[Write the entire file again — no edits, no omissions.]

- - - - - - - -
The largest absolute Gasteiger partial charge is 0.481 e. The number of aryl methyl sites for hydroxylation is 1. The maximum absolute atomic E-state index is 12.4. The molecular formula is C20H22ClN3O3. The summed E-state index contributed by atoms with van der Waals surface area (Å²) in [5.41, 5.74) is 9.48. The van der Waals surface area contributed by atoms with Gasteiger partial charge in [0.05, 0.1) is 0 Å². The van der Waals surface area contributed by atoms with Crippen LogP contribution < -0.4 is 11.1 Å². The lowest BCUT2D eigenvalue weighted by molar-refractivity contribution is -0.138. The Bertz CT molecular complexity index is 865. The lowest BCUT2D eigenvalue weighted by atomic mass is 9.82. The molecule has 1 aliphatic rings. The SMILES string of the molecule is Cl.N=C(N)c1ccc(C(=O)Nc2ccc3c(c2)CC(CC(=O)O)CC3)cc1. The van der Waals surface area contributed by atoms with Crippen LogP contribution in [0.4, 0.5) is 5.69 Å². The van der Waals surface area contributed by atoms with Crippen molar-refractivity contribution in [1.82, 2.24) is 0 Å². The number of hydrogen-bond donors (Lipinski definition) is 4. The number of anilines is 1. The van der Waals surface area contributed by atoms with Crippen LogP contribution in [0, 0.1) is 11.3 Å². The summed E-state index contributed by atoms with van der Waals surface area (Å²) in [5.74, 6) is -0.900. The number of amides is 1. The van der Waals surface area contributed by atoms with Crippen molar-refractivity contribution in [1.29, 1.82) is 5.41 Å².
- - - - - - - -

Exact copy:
The largest absolute Gasteiger partial charge is 0.481 e. The number of aryl methyl sites for hydroxylation is 1. The maximum absolute atomic E-state index is 12.4. The molecular formula is C20H22ClN3O3. The summed E-state index contributed by atoms with van der Waals surface area (Å²) in [5.41, 5.74) is 9.48. The van der Waals surface area contributed by atoms with Gasteiger partial charge in [0.05, 0.1) is 0 Å². The van der Waals surface area contributed by atoms with Crippen LogP contribution < -0.4 is 11.1 Å². The lowest BCUT2D eigenvalue weighted by molar-refractivity contribution is -0.138. The Bertz CT molecular complexity index is 865. The lowest BCUT2D eigenvalue weighted by atomic mass is 9.82. The molecule has 1 aliphatic rings. The SMILES string of the molecule is Cl.N=C(N)c1ccc(C(=O)Nc2ccc3c(c2)CC(CC(=O)O)CC3)cc1. The van der Waals surface area contributed by atoms with Crippen LogP contribution in [0.4, 0.5) is 5.69 Å². The van der Waals surface area contributed by atoms with Crippen molar-refractivity contribution in [1.82, 2.24) is 0 Å². The number of hydrogen-bond donors (Lipinski definition) is 4. The number of anilines is 1. The van der Waals surface area contributed by atoms with Crippen LogP contribution in [0, 0.1) is 11.3 Å². The summed E-state index contributed by atoms with van der Waals surface area (Å²) in [5.74, 6) is -0.900. The number of amides is 1. The van der Waals surface area contributed by atoms with Crippen molar-refractivity contribution in [1.29, 1.82) is 5.41 Å².